During the first week of my trip, I was getting accustomed to Germany. I learned my way home and I learned how to take the public transportation such as buses, trains, and trams. My host brother helped me get comfortable and acclimated to the culture and lifestyle. We went downtown in Leipzig and visited important landmarks, monuments, and churches. We even went to the cinema to watch Deadpool 2 dubbed in German.

I went to school during the weekdays at the Wilhelm Ostwald Gymnasium. Along with my fellow Americans, I attended German classes. We studied a little grammar and practiced our German with the American chaperone Frau Lorinskas and the German teacher. Additionally, we joined our hosts in their classes. Even though everything was in German, I was able to understand what was going on. Not only was I happy that I was improving my German in school, but I was glad to have made many German friends from there including Yannik, Johannes, Jankarl, Jan, Ariz, Julius, Bruno, Christoph, Elias, and Wilko.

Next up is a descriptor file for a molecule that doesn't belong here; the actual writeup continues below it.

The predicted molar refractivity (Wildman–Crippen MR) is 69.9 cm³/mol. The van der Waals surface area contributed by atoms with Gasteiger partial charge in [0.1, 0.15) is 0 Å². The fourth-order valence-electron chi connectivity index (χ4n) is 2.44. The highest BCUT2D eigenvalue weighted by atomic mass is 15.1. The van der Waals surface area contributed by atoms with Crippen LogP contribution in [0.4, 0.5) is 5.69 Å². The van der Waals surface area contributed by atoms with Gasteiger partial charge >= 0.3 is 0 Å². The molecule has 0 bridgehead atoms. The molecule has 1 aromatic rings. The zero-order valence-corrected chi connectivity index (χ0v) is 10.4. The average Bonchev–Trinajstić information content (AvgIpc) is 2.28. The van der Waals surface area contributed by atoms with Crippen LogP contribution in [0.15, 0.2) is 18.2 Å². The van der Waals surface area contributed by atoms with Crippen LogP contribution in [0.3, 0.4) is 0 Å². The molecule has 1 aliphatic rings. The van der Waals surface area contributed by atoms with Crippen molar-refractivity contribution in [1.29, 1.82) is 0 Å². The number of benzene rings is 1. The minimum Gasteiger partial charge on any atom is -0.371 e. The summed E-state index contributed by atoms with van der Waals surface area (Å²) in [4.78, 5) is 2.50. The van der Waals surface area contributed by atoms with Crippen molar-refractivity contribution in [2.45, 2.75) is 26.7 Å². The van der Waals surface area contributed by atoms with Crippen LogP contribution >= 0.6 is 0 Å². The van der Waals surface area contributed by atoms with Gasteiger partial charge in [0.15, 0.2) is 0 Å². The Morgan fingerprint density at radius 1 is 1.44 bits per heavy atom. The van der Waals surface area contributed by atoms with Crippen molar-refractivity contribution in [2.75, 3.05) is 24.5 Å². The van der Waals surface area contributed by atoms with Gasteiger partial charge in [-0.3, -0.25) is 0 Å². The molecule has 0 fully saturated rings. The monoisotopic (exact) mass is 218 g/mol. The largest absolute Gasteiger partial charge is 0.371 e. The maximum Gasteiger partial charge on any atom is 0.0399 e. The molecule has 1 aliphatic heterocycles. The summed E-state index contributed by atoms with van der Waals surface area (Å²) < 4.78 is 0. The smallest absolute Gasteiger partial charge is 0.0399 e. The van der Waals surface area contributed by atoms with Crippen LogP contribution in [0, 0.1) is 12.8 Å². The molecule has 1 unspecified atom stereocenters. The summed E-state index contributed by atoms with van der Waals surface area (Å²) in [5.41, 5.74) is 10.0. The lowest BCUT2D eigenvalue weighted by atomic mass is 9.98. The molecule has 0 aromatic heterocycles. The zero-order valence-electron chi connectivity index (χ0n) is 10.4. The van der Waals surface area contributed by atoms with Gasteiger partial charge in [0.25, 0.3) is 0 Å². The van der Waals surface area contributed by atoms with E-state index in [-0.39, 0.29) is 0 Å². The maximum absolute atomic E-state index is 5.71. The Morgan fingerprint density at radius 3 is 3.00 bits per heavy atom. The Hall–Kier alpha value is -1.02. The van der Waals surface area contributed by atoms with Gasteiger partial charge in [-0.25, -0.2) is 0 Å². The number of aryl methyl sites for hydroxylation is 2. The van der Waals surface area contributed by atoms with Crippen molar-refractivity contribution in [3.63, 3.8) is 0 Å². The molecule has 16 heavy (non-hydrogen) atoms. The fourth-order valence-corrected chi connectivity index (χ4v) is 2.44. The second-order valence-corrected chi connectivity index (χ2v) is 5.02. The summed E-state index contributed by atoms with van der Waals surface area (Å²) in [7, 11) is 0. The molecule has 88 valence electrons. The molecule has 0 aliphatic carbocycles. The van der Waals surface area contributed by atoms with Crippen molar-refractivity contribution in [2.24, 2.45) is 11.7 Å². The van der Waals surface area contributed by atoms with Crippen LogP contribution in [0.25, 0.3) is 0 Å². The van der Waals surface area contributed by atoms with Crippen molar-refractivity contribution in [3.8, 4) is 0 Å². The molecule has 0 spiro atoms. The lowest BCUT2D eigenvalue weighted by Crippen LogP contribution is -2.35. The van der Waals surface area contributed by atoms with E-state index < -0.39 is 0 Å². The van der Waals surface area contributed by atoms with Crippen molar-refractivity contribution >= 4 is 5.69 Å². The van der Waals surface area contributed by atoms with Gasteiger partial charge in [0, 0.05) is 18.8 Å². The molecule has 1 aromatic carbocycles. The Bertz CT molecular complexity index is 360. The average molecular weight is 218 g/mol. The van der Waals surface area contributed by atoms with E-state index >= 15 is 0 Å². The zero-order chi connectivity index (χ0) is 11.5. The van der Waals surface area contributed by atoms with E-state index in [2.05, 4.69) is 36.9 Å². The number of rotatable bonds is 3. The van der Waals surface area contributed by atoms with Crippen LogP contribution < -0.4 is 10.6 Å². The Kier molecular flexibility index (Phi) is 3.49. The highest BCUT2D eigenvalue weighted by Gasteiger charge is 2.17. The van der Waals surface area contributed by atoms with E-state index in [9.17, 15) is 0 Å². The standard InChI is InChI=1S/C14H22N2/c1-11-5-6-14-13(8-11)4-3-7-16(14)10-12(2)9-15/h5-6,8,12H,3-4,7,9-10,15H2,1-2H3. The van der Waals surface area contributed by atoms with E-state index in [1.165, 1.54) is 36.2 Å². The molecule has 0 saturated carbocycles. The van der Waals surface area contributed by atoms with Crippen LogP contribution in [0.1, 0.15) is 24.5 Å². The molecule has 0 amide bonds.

After school I went into the city with my host, my new German friends, and my fellow Americans. As I got to spend more time with the other Americans, I became friends with them especially with Karl, Lance, and Evan. We went to stores, shops, and restaurants. We also had good times at the park by the Sachsen bridge. Everyone would come together to watch the World Cup games outside in the park where there was a big TV screen broadcasting the games live.

I met Croatians along the way. Since they also took part in the German foreign exchange program, we became friends and interacted together. They were also present during our free-time activities after school and on the weekends. Everyone got along perfectly as if we were long-time friends. Nika, Anja, Ema, Tara, Lorena, Martina, Filip, Barbara, Dorotea, Karla, Valentina, and Elena were the only Croatians I have ever met and probably the only Croatians I will ever meet.